There is still value in trying to recognize how one's own standpoint and assumptions distort one's vision of the world; emotional and conceptual empathy are of continuing importance because they are how we embody the truth that we share a world with others to home that world matters differently. But we are coming to accept that we can't really get a view from nowhere, and if we could, we would have no idea what we're looking at.
In the excerpt we ran from your book earlier this week, you explain how today's data-driven science is producing knowledge - if you can call it that - that computers can understand but humans cannot. This, you imply, is somehow less satisfying than the Eureka moment of a Kepler, a Darwin, or an Einstein. Yet, this knowledge may be more reflective of the realities of biology or physics than something that humans could intuit. What do you make of that tension -- between the kind of knowledge that humans desire and the kind that accurately reflects the world?
I don't know if it's by culture or biology that we feel joy when a simple order is revealed behind a mangled confusion. That Aha! moment is like the punchline of a great joke or the final turn in a well-wrought narrative. We love it. And I don't think we'll ever lose it. (But what do I know?) It's just that the understanding that results in a sudden recognition of simplicity is not sufficient for a world as big and complex as ours.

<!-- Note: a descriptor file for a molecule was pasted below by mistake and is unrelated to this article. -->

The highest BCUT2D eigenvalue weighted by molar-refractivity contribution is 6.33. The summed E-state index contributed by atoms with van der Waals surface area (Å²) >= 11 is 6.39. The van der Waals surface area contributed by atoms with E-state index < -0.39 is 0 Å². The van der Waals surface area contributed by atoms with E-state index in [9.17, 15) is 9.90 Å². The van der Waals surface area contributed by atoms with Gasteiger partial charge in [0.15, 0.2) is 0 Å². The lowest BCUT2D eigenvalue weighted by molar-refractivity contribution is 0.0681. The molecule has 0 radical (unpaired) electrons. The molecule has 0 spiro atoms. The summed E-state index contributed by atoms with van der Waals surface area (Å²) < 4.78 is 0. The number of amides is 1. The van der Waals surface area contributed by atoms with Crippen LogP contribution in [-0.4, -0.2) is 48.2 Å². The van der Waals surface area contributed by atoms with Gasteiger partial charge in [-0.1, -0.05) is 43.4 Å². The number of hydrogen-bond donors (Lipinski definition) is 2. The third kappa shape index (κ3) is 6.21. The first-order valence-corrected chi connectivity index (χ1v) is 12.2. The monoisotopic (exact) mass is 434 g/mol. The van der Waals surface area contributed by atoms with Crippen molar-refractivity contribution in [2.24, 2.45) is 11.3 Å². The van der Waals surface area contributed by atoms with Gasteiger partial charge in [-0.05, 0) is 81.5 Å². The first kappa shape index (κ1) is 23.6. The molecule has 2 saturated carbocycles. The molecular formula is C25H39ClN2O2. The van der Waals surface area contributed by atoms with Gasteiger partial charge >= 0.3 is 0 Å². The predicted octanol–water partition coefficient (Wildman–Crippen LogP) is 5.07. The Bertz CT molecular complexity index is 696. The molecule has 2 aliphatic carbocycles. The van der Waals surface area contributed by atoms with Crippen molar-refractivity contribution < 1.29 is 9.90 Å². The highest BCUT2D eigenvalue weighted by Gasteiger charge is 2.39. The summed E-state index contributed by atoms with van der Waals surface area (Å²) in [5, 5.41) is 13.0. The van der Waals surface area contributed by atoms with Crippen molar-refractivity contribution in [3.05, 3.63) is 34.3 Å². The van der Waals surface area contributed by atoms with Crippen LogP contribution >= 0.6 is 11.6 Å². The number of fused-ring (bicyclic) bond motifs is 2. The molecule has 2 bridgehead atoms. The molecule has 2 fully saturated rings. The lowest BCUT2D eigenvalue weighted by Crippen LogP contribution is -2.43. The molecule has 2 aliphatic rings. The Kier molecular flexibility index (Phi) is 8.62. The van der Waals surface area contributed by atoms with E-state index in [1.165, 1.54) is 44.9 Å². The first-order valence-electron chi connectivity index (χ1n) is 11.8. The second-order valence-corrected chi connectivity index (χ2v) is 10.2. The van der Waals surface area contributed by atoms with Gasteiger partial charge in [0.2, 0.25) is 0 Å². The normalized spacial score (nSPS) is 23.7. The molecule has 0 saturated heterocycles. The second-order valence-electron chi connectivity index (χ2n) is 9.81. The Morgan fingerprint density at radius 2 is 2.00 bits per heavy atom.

Our new ability to know the world at a scale never before imaginable may not bring us our old type of understanding, but understanding and knowledge are not motivated only by the desire to feel that sudden gasp of insight. The opposite and ancient motive is to feel the breath of awe in the face of the almighty unknowability of our universe. A knowing that recognizes its object is so vast that it outstrips understanding makes us more capable of awe.
And, bonus question: Who would win in a fight, Clay Shirky or Nicholas Carr?
Carr would land some shallow punches, but then everbody would join with Shirky. So, no contest.
Cheap puns aside, my heart's with Shirky, although I liked Carr's The Shallows. It raises an important question, and pushes it hard. Further, when most people say that the Internet is making people stupid, they exempt themselves: it's those other people -- the ones I disagree with -- who are being made stupid. Carr on the other hand applies the critique to himself. He says he wants his old brain back.
Another reason I like The Shallows: It provides a rare and clear example of actual technodeterminism, a charge usually leveled against Shirky and his ilk. (I pride myself in being ilked with Shirky.) Technodeterminism is the claim that technology by itself has predictable, determinant effects on people or culture. Usually, in my opinion, the charge is a strawman argument, for the Shirky Ilk doesn't think that the effect of technology is independent of the factors that shape social and cultural reactions. Differences in culture, class, education, psychology, and personal history all affect how someone reacts to any technology. Of course. But with that limitation strongly in mind, we still need to be able to discuss how a technology is affecting a culture in general. Generalizations can be a vehicle of truth, so long as they are understood to be only generally true.